Feature: Kenyan office workers take up side hustles amid COVID-19 job uncertainty


NAIROBI, July 10 (Xinhua) — As many firms in Kenya increasingly sack their employees due to the negative effects of the COVID-19 pandemic, more office workers are turning to side hustles to boost their income amid the growing job uncertainty.

Several companies in different sectors in the east African nation, from hospitality to media, manufacturing and health, have sent their workers home citing the difficult times.

Thousands of workers have lost their jobs or are put on indefinite unpaid leave since the pandemic started in March.

According to a survey by the Kenya National Bureau of Statistics released in May, nine out of 10 Kenyan workers are unsure of keeping their jobs following the disruptions arising from the COVID-19 pandemic.

The survey further shows nearly four percent of workers either expected to stay out of work for up to six months or lose their jobs altogether.

And as the COVID-19 infections spread in the east African nation, the number of Kenyan workers worried about keeping their jobs and thus losing income is rising.

To cushion themselves from the long-running uncertainty, many Kenyan office workers have started small businesses.

While some are selling fruits, others cereals, cooked food, hand-made items like sweaters, others are farming.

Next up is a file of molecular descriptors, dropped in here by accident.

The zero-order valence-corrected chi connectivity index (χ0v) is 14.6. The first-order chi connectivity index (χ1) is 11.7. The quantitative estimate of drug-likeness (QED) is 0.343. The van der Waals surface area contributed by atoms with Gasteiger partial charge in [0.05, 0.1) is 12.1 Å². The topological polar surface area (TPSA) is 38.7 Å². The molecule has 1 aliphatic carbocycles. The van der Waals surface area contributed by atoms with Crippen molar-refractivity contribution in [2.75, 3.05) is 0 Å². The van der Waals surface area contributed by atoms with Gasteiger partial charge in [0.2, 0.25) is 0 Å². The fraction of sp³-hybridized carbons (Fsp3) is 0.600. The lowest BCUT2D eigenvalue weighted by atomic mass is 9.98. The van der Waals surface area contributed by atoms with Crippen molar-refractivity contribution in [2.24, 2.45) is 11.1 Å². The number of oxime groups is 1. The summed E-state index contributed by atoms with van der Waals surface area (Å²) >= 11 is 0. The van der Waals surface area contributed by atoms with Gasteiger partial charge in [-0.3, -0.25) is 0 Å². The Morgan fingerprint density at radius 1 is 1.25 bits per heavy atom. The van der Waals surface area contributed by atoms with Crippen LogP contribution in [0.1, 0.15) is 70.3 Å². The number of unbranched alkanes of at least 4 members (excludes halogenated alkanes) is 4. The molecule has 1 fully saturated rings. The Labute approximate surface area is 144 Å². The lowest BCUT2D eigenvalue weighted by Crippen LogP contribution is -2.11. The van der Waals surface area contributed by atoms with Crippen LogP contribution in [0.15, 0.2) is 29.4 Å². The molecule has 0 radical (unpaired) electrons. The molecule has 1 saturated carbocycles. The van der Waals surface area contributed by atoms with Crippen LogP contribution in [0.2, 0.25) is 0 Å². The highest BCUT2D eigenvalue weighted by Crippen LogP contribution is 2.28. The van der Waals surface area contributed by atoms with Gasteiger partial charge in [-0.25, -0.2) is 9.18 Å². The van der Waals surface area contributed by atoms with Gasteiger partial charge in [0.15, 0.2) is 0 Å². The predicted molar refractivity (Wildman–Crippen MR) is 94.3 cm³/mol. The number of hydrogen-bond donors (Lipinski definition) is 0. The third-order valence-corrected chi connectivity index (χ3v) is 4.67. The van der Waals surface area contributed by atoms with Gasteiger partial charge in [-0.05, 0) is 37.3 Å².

The food sector has attracted many office workers after successfully fending off the effects of the pandemic thanks to its classification as one of the essential services.

“One of the lessons I have picked during the COVID-19 pandemic is that you should never rely fully on your job for survival because it can end anytime,” said media worker Caroline Achieng, who sells hand-knitted sweaters and scarves to her colleagues.

Before the outbreak of the pandemic, she had not thought of utilizing the embroidery skill she has had for years since her job looked assured.

“When I was sent on a 30 months compulsory leave, it dawned on me that I could soon find myself jobless. I used that time to knit several items and started to sell some to my neighbors and when I resumed work, my colleagues are now my clients,” she said.

She has received many orders for both adult and children sweaters, scarves and leg warmers, among other hand-knitted items that go for between five U.S. dollars and 20 dollars, with Achieng keen on turning the passion into a long-term business.

For Martin Mwaniki, an insurance agent, a notice of redundancy issued by his employer a month ago due to the pandemic, has pushed him into greenhouse farming, which has become his fallback plan in case he is sacked.

“It cost me about 1,800 dollars to install the greenhouse and plant capsicums inside and they are doing well. I am looking forward to my harvest in about a month’s time which I will sell to a company that bulks and distributes the produce among others in residential estates,” he said.

Mwaniki has now taken agribusiness seriously even as his fingers remain crossed that he does not lose his job due to the pandemic.

“Of all the sectors in Kenya, the food business has remained resilient during the pandemic thus I believe one cannot go wrong if they invest in it. This is where I am putting my money to cushion myself,” he said.

Ernest Manuyo, a lecturer at Pioneer Institute in Nairobi, noted that the effects of the COVID-19 pandemic could spur entrepreneurship as uncertainty over jobs looms.

“In the long-term, this may have a positive effect on creating jobs if these businesses survive and grow. These are a silver lining amid the gloom.” Manuyo said. Enditem


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